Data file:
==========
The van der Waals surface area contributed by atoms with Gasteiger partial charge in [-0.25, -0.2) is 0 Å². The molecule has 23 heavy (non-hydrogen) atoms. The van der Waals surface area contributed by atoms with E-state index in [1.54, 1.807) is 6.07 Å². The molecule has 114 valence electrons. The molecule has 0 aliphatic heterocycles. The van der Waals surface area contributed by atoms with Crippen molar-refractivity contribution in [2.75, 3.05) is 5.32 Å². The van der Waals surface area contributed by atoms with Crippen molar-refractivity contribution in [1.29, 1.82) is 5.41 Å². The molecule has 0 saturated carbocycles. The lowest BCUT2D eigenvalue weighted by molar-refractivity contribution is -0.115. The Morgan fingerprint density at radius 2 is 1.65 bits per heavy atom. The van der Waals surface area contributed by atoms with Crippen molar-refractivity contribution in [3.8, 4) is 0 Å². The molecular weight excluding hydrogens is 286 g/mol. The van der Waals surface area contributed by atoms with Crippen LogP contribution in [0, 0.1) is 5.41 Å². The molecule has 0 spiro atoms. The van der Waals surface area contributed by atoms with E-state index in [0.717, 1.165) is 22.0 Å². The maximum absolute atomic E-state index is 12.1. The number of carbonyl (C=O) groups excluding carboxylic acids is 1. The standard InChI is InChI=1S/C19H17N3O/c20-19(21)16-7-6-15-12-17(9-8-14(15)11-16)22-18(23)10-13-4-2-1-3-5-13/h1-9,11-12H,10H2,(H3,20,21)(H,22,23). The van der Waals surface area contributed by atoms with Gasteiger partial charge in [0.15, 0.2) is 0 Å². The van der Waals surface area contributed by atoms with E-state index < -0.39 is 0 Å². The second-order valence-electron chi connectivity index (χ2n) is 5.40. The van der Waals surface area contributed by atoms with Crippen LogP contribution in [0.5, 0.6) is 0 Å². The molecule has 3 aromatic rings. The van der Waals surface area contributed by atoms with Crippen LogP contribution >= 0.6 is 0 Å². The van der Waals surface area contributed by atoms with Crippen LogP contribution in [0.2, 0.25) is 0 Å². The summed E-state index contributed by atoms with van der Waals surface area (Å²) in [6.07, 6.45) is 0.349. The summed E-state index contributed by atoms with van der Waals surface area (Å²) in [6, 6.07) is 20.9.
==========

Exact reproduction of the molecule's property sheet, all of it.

The van der Waals surface area contributed by atoms with Gasteiger partial charge in [-0.25, -0.2) is 0 Å². The molecule has 23 heavy (non-hydrogen) atoms. The van der Waals surface area contributed by atoms with E-state index in [1.54, 1.807) is 6.07 Å². The molecule has 114 valence electrons. The molecule has 0 aliphatic heterocycles. The van der Waals surface area contributed by atoms with Crippen molar-refractivity contribution in [2.75, 3.05) is 5.32 Å². The van der Waals surface area contributed by atoms with Crippen molar-refractivity contribution in [1.29, 1.82) is 5.41 Å². The molecule has 0 saturated carbocycles. The lowest BCUT2D eigenvalue weighted by molar-refractivity contribution is -0.115. The Morgan fingerprint density at radius 2 is 1.65 bits per heavy atom. The van der Waals surface area contributed by atoms with Crippen molar-refractivity contribution in [3.8, 4) is 0 Å². The molecular weight excluding hydrogens is 286 g/mol. The van der Waals surface area contributed by atoms with Crippen LogP contribution in [0, 0.1) is 5.41 Å². The molecule has 0 spiro atoms. The van der Waals surface area contributed by atoms with E-state index in [0.717, 1.165) is 22.0 Å². The maximum absolute atomic E-state index is 12.1. The number of carbonyl (C=O) groups excluding carboxylic acids is 1. The standard InChI is InChI=1S/C19H17N3O/c20-19(21)16-7-6-15-12-17(9-8-14(15)11-16)22-18(23)10-13-4-2-1-3-5-13/h1-9,11-12H,10H2,(H3,20,21)(H,22,23). The van der Waals surface area contributed by atoms with Gasteiger partial charge in [0.15, 0.2) is 0 Å². The van der Waals surface area contributed by atoms with E-state index < -0.39 is 0 Å². The second-order valence-electron chi connectivity index (χ2n) is 5.40. The van der Waals surface area contributed by atoms with Crippen LogP contribution in [0.5, 0.6) is 0 Å². The molecule has 3 aromatic rings. The van der Waals surface area contributed by atoms with Crippen LogP contribution >= 0.6 is 0 Å². The van der Waals surface area contributed by atoms with Crippen LogP contribution in [0.2, 0.25) is 0 Å². The summed E-state index contributed by atoms with van der Waals surface area (Å²) in [6.07, 6.45) is 0.349. The summed E-state index contributed by atoms with van der Waals surface area (Å²) in [6, 6.07) is 20.9.